Creative Exercises

As creatives, it is assumed we have an endless font of creativity, but we all experience times when that well runs a bit dry. To keep the drought at bay it is important to practice creativity, and to challenge yourself to think and look at things differently.

In March, we were lucky to have the incredibly talented “Drawsigner” Von Glitschka come to Raleigh to deliver a lecture and hold a workshop. One of the most important pieces of advice he gave was to draw everyday, even if it is just doodling. Not only will you improve your drawing skills over time, but it will also keep your creative spark alive.

At the workshop, Von started by having us do some creative exercises. He handed out sheets filled with random squiggly lines, and asked us to draw doodles incorporating the squiggly lines into our doodles. I really liked this exercise, as it really challenged me to think creatively. What does that wiggly line look like it could be a part of? How do I make it look like something recognizable? It was a lot of fun and even more fun when he projected the results on the big screen. It was really interesting to see how different the results were, and to see the wealth of creativity in the room. You can try this exercise and more by downloading the sheets on Von’s website.

One exercise I like to do – although I’ll admit, I don’t do it often enough – is to try a new design style. I am a fan of retro-inspired design, and one of my favorite design books is “Retro Graphics: A Visual Sourcebook to 100 Years of Graphic Design” by Jonathan Raimes and Lakshmi Bhaskaran. It gives an overview of the style of design for different eras and lists the design elements commonly used for each style – the typical fonts, colors, etc. So it is a great resource if you want to create something in a specific genre. I used it to create an Art Deco style travel poster. The next assignment for myself will be to try a new illustration style.  There are so many design styles, and it can be too easy to always work within your own design style, so venturing outside your usual style will challenge you.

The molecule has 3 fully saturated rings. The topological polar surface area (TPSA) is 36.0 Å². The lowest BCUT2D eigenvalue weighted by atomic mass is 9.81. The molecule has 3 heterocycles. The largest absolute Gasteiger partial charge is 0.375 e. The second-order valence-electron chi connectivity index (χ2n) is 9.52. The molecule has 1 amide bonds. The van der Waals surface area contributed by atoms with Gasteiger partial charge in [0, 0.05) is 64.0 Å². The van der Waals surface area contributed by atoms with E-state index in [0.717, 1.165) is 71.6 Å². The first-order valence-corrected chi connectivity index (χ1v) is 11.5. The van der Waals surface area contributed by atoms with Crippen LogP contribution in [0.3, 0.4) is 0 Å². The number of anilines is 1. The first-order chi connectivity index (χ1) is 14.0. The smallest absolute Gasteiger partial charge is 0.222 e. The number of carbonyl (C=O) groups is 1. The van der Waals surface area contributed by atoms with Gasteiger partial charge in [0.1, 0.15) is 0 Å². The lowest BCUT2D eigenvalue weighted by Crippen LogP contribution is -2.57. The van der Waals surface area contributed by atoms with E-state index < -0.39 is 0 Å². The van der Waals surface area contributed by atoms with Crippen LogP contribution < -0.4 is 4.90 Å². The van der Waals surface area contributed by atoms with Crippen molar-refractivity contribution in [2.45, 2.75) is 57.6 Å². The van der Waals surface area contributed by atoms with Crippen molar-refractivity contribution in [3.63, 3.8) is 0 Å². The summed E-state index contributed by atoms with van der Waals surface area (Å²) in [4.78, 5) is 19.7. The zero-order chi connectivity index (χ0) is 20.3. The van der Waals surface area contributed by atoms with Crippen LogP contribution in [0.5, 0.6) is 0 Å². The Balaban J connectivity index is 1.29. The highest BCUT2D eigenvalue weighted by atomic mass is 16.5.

In a recent AIGA  designcast, Writing for Visual Thinkers, I was reminded of an exercise my high school English teacher used to have us do – Free Writing. Set a timer for a 15 or 30 minutes, or however long you wish to write, then just start writing. Don’t worry about spelling or proper grammar, just write whatever comes to mind, and keep writing until the timer goes off. You never know what ideas you’ll uncover with this type of stream-of-consciousness writing.  A variation is to select a group of random and unrelated words and write a story that incorporates all the words.

The advice I see the most for exercising your creativity is to step away from the computer and create in non-digital ways. Go on a photo scavenger hunt to build your own stock photo library. Take some of those new photos and incorporate them into a collage. Assemble your favorite design inspirations into a creativity collage and hang it in your office to spark your creativity. Set up an easel, and learn to mix colors on a palette rather than on screen. Try out different mediums. Like acrylics? Try watercolors, or try mixing media. Keep a journal or write short stories, poetry, or lyrics.

Now get up, turn of the computer, go forth and CREATE!


Designer: Amy Lyons

By Amy Lyons
Published June 15, 2011